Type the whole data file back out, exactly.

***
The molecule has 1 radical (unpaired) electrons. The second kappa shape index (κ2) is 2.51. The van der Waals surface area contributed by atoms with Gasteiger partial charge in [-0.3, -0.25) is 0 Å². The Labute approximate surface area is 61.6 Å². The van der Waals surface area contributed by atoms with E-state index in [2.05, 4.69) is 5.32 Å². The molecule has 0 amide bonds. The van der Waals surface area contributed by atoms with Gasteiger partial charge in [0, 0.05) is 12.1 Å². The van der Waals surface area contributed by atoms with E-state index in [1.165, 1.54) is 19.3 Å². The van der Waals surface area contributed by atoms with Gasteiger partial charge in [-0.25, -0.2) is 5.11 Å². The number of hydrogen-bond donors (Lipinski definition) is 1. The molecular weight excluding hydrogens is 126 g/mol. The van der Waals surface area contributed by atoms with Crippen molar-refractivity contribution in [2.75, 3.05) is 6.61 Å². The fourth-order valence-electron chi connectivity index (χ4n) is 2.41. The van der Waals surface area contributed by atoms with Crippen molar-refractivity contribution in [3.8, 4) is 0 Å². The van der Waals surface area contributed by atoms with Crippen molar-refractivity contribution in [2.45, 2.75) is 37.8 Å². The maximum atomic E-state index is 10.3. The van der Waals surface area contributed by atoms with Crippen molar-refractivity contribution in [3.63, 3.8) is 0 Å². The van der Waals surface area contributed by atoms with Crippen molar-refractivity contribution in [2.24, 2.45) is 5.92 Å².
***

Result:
The molecule has 1 radical (unpaired) electrons. The second kappa shape index (κ2) is 2.51. The van der Waals surface area contributed by atoms with Gasteiger partial charge in [-0.3, -0.25) is 0 Å². The Labute approximate surface area is 61.6 Å². The van der Waals surface area contributed by atoms with E-state index in [2.05, 4.69) is 5.32 Å². The molecule has 0 amide bonds. The van der Waals surface area contributed by atoms with Gasteiger partial charge in [0, 0.05) is 12.1 Å². The van der Waals surface area contributed by atoms with E-state index in [1.165, 1.54) is 19.3 Å². The van der Waals surface area contributed by atoms with Gasteiger partial charge in [-0.25, -0.2) is 5.11 Å². The number of hydrogen-bond donors (Lipinski definition) is 1. The molecular weight excluding hydrogens is 126 g/mol. The van der Waals surface area contributed by atoms with Crippen molar-refractivity contribution in [2.75, 3.05) is 6.61 Å². The fourth-order valence-electron chi connectivity index (χ4n) is 2.41. The van der Waals surface area contributed by atoms with Crippen molar-refractivity contribution in [3.8, 4) is 0 Å². The van der Waals surface area contributed by atoms with Crippen molar-refractivity contribution in [2.45, 2.75) is 37.8 Å². The maximum atomic E-state index is 10.3. The van der Waals surface area contributed by atoms with Crippen molar-refractivity contribution in [3.63, 3.8) is 0 Å². The van der Waals surface area contributed by atoms with Crippen molar-refractivity contribution in [2.24, 2.45) is 5.92 Å².